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Recycled glass effective for cleaning steel

Recycled glass has proved itself an extremely effective grit blast medium for cleaning steel and preparing metal for painting.

After trials at Dunstons Ship Repairs in Hull, commissioned by the Waste and Resources Action Programme (WRAP), the 100% recycled glass-based product proved a viable alternative to current methods.

Dunstons managing director Graham Billany said: “We’ve used copper slag for more than 30 years and while this is a cost effective material, we were interested in exploring the potential of recycled glass grit as an environmentally friendly alternative.

“We agreed to a full scale trial and the results of preliminary tests on different steel samples, including man hole covers, rusted cargo hold plates and heavily pitted ballast tanks proved very encouraging.”

In the initial trials, the medium demonstrated improvements in productivity over the traditional copper slag of up to 240% and the time taken for blasting was reduced by up to half.

On the deck of the ship, recycled glass was 16% quicker, while on the bottom of the vessel it produced a brighter finish which appeared to be cleaner.

Billany added: “We’ve been pleasantly surprised by the results of these trials which have clearly demonstrated the time, productivity and cosmetic benefits of switching, and we are now looking into the wider implications of using recycled glass grit.”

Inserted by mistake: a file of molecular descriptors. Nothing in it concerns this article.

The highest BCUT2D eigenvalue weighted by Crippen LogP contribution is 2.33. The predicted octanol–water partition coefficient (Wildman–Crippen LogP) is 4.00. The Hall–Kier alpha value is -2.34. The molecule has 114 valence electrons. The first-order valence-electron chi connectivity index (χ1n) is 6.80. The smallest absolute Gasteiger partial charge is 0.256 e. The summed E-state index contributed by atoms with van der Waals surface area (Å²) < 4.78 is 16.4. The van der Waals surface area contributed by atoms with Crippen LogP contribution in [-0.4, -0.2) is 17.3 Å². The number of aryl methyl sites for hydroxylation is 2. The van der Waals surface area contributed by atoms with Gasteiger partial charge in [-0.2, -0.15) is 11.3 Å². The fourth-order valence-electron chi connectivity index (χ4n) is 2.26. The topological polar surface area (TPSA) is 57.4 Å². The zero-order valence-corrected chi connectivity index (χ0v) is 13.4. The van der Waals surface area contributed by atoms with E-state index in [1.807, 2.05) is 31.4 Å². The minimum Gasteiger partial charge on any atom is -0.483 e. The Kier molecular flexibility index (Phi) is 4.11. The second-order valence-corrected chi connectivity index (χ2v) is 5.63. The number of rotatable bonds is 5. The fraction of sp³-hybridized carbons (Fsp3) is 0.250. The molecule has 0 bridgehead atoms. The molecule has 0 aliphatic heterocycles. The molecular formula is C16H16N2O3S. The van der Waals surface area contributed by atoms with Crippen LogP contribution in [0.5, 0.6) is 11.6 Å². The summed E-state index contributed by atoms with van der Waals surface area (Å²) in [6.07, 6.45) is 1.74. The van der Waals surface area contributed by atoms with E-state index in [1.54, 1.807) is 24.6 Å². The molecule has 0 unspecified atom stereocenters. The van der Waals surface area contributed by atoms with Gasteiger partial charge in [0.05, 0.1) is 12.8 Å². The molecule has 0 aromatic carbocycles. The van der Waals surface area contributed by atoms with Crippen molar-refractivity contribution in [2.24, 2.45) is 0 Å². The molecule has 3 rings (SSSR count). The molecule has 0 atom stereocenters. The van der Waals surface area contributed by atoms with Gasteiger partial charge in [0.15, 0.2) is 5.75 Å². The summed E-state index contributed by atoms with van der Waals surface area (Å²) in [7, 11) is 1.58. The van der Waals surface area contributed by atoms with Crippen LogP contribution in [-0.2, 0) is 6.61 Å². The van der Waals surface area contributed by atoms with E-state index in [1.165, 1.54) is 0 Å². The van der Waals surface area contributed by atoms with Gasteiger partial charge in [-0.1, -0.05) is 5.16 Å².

Other pluses include the fact recycled glass grit is non-toxic, inert and does not cause respiratory or environmental problems. It also does not have to be imported unlike most conventional abrasives, meaning shorter delivery time.

WRAP materials manager for glass Andy Dawe said: “We’ve been aware of the advantages of recycled glass grit in the UK for some time, but our task has been to demonstrate the operational and commercial benefits to the market by funding trials such as these.

“In the USA, glass grit has been proved to effectively clean masonry, renovate equipment and restore woodwork among other applications. We’re delighted the marine industry is recognising the potential of this new medium and hope specifiers and contractors will now use it more widely.”

The results will have implications for a wide range of industry sectors and will assist the UK in meeting its target under the European Union packaging directive of recycling 60% of glass by 2008.

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